Overall, the researchers found that patients taking the sodium-containing effervescent, dispersible and soluble medications had a 16% increased risk of a heart attack, stroke or vascular death compared with other patients taking the non-sodium versions of those exact medications .

Patients taking the sodium-containing drugs were also seven times more likely to develop high blood pressure and overall death rates were also 28% higher in this group. These events are largely driven by an increased risk of hypertension and stroke.

The authors acknowledge that there is still some controversy regarding the relation between dietary sodium and cardiovascular events, but say their findings "are potentially of public health importance."

They conclude: "Prescription of these sodium-containing formulations should be done with caution, and patients prescribed them should be closely monitored for the emergence of hypertension."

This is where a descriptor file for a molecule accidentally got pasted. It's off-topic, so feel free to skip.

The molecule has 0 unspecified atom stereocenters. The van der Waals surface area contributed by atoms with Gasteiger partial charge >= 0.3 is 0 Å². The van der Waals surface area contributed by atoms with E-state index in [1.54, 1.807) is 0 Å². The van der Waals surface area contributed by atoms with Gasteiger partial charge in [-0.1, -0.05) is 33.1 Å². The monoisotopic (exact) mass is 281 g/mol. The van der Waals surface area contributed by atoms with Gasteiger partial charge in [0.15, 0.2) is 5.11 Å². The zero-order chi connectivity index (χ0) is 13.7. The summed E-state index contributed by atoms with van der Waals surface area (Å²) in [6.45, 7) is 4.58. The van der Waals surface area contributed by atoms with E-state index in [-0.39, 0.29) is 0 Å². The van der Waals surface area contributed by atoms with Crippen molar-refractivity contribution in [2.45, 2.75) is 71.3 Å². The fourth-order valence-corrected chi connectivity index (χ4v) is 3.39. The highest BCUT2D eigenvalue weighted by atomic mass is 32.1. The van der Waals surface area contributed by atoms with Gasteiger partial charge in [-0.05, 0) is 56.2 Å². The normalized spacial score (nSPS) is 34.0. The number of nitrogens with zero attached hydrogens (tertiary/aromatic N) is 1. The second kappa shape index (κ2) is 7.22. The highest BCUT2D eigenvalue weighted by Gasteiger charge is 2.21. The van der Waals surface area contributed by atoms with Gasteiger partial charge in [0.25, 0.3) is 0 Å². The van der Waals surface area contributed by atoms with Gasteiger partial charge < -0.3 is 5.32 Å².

Story Source:

The above story is based on materials provided by BMJ-British Medical Journal. Note: Materials may be edited for content and length.


Cite This Page:

BMJ-British Medical Journal. "High salt levels in medicines increase risk of cardiovascular events." ScienceDaily. ScienceDaily, 26 November 2013. <www.sciencedaily.com/releases/2013/11/131126191557.htm>.
BMJ-British Medical Journal. (2013, November 26). High salt levels in medicines increase risk of cardiovascular events. ScienceDaily. Retrieved September 1, 2014 from www.sciencedaily.com/releases/2013/11/131126191557.htm
BMJ-British Medical Journal. "High salt levels in medicines increase risk of cardiovascular events." ScienceDaily. www.sciencedaily.com/releases/2013/11/131126191557.htm (accessed September 1, 2014).

Share This




More Health & Medicine News

Monday, September 1, 2014

Featured Research

from universities, journals, and other organizations


Featured Videos

from AP, Reuters, AFP, and other news services

We've Got Mites Living In Our Faces And So Do You

We've Got Mites Living In Our Faces And So Do You